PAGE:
Lab Scan vs Home Scan

After well over a year into The Film Project, I'm still wrestling with my options for scanning negatives.

On one hand, the convenience of lab scans at the time of processing is very convenient. But unless you get the smallish 1545x1024 Jpegs, the costs can really begin to stack up. For higher resolution 3089x2048 Tiffs, the price tag is around $26 a roll, including the processing.

The quality of a lab scan Tiff at the time of processing is convenient, but the costs do add up. Photos by Derrick Story. Captured with a Pentax ZX-5n and Pentax-F 35-70mm zoom on Kodak ColorPlus 200 negative film.

Another option, and one that I find myself using more these days, is to order the cheaper 1545x1024 Jpegs at the time of processing ($14). Those lower rez images are great for cataloging in Capture One Pro. So I can still keep track of all my images.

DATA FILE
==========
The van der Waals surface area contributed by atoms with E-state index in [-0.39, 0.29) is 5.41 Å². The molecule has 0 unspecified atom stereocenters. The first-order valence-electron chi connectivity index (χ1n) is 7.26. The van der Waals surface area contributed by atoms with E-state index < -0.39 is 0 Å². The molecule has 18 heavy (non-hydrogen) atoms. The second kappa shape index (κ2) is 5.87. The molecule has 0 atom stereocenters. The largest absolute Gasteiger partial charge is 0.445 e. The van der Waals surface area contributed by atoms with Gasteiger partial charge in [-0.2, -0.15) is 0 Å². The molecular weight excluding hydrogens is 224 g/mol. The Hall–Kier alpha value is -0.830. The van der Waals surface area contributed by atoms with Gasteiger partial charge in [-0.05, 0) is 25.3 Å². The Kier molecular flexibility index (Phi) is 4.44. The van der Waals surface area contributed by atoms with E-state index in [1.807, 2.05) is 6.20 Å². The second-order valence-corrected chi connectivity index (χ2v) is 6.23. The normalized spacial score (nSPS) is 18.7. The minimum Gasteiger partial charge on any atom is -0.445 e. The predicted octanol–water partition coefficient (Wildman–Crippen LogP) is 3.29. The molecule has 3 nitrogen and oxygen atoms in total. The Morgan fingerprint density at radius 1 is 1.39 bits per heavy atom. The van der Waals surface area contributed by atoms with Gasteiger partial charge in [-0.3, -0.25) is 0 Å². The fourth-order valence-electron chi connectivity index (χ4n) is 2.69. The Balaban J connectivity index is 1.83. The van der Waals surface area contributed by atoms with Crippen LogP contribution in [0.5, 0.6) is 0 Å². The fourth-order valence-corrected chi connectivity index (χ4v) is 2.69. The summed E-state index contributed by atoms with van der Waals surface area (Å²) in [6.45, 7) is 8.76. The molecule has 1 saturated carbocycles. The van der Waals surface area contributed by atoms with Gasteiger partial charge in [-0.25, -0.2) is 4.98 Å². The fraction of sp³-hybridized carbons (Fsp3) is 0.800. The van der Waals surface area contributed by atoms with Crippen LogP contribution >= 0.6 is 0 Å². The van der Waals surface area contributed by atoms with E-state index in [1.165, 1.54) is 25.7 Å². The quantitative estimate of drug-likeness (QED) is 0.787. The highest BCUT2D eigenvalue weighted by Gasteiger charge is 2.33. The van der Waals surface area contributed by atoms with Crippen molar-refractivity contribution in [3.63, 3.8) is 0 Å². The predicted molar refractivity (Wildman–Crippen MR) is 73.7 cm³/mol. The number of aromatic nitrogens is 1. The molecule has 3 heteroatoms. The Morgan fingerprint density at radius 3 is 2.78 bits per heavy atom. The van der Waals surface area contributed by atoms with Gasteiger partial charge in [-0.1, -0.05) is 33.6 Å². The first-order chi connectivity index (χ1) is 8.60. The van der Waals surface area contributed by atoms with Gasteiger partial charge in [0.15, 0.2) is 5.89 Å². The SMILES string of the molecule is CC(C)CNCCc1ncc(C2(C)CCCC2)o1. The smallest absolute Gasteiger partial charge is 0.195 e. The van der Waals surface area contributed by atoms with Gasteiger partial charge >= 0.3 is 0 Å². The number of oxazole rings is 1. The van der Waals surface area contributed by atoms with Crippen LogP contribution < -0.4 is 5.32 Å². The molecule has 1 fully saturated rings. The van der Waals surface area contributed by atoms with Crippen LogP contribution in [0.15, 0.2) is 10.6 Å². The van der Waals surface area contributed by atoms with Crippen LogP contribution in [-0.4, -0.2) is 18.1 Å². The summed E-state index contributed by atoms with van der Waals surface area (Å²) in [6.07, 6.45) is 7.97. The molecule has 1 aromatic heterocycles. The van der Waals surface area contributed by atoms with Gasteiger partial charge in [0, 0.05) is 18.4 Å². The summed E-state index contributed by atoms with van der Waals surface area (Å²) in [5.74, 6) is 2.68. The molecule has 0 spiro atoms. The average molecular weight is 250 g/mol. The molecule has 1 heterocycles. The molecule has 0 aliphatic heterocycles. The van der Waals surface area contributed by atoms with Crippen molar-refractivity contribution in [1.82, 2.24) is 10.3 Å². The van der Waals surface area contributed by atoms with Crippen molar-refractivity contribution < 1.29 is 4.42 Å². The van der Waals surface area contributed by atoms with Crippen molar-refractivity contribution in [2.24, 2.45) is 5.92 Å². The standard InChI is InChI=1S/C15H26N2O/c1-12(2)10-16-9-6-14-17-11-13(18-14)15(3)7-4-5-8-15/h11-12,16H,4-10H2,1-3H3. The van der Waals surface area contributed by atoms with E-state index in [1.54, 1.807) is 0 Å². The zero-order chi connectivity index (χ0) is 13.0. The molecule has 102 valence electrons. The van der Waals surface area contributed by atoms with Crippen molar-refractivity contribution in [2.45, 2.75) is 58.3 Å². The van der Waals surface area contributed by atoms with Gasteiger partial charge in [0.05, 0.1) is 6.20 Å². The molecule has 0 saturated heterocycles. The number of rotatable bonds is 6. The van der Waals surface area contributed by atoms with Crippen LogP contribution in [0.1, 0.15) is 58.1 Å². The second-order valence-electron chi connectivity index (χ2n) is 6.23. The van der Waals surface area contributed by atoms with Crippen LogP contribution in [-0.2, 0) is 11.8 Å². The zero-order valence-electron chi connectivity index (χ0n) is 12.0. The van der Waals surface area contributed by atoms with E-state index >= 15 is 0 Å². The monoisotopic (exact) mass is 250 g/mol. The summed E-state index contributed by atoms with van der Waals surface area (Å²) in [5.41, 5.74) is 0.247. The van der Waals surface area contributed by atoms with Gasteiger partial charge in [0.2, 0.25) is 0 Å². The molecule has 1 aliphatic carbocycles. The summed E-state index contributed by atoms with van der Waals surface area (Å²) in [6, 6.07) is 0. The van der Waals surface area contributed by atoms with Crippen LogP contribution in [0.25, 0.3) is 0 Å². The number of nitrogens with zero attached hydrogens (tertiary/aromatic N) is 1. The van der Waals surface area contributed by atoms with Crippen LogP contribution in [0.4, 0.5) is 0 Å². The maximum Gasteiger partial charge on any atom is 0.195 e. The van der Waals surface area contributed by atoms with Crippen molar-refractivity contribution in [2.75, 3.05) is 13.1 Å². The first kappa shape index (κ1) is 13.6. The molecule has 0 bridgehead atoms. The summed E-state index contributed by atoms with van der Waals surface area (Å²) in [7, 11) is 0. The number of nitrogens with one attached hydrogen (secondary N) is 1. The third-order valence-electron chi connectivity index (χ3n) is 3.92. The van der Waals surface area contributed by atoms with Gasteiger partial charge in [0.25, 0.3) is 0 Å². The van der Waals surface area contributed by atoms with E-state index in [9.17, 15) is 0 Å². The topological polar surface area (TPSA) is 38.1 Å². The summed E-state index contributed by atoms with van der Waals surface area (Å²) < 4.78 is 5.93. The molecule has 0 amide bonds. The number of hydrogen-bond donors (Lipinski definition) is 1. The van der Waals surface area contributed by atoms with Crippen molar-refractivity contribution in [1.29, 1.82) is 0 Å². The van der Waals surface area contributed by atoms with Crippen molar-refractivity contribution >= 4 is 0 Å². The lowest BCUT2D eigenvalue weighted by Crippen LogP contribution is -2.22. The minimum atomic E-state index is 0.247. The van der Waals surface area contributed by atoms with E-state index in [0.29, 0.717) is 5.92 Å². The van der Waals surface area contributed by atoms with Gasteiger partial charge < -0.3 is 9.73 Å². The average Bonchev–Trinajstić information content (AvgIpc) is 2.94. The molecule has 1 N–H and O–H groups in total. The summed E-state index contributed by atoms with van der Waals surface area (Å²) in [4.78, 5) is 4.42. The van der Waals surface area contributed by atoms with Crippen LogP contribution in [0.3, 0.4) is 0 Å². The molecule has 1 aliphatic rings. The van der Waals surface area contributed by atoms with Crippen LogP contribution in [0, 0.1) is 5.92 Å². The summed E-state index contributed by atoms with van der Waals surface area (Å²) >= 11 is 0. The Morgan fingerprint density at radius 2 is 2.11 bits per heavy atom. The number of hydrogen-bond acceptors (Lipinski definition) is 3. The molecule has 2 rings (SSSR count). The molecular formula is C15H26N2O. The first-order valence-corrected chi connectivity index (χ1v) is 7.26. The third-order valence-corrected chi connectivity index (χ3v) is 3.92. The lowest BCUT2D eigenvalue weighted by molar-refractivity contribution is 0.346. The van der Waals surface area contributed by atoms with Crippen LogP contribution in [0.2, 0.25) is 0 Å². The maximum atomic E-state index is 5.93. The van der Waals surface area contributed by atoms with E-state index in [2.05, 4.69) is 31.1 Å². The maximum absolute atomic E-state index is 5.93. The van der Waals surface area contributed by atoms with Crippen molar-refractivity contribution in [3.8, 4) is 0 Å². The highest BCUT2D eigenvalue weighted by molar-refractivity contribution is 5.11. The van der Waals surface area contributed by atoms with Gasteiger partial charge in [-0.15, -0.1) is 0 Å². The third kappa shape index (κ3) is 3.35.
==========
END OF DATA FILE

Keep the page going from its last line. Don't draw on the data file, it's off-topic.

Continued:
Then, if I need more resolution, I can scan my favorites in the Wolverine F2D ($129) that I have sitting on my desk. It provides me with 5472x3648 Jpegs, and the quality is pretty good.

Home scan with the Wolverine F2D. I further processed the Jpeg in Capture One Pro, reducing the Clarity and Structure to help control noise. I did sharpen a bit and play with the color to produce more of an Ektachrome look.

Saving $12 per roll pays for my Wolverine in just a couple months. And the additional time investment is minimal since the scanner is so easy to use.

Now the big question is... what will I use for the final versions of the shots that go in the book? I haven't decided that yet. Do you have suggestions?


Lab-Box Develops Film without a Darkroom

Wolverine F2D Film Scanner - Affordable Quality